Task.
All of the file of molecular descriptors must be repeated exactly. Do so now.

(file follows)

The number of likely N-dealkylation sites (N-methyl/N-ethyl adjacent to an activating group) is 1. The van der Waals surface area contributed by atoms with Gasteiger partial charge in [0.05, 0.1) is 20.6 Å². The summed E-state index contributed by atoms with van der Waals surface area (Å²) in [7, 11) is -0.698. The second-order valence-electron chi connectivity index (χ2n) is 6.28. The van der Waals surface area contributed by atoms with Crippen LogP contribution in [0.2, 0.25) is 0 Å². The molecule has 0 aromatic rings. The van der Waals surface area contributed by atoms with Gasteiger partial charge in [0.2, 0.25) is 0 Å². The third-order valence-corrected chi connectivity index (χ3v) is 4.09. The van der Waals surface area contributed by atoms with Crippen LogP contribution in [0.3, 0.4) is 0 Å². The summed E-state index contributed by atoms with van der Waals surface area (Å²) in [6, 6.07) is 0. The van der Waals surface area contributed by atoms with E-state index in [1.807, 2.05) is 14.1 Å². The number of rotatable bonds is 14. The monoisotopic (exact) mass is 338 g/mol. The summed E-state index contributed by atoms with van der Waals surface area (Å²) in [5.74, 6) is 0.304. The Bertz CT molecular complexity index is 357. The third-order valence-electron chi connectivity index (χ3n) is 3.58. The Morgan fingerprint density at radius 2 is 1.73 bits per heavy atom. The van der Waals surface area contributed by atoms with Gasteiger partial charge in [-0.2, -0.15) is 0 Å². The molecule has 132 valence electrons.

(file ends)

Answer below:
The number of likely N-dealkylation sites (N-methyl/N-ethyl adjacent to an activating group) is 1. The van der Waals surface area contributed by atoms with Gasteiger partial charge in [0.05, 0.1) is 20.6 Å². The summed E-state index contributed by atoms with van der Waals surface area (Å²) in [7, 11) is -0.698. The second-order valence-electron chi connectivity index (χ2n) is 6.28. The van der Waals surface area contributed by atoms with Crippen LogP contribution in [0.2, 0.25) is 0 Å². The molecule has 0 aromatic rings. The van der Waals surface area contributed by atoms with Gasteiger partial charge in [0.2, 0.25) is 0 Å². The third-order valence-corrected chi connectivity index (χ3v) is 4.09. The van der Waals surface area contributed by atoms with Crippen LogP contribution in [0.3, 0.4) is 0 Å². The summed E-state index contributed by atoms with van der Waals surface area (Å²) in [6, 6.07) is 0. The van der Waals surface area contributed by atoms with E-state index in [1.807, 2.05) is 14.1 Å². The number of rotatable bonds is 14. The monoisotopic (exact) mass is 338 g/mol. The summed E-state index contributed by atoms with van der Waals surface area (Å²) in [5.74, 6) is 0.304. The Bertz CT molecular complexity index is 357. The third-order valence-electron chi connectivity index (χ3n) is 3.58. The Morgan fingerprint density at radius 2 is 1.73 bits per heavy atom. The van der Waals surface area contributed by atoms with Gasteiger partial charge in [-0.2, -0.15) is 0 Å². The molecule has 132 valence electrons.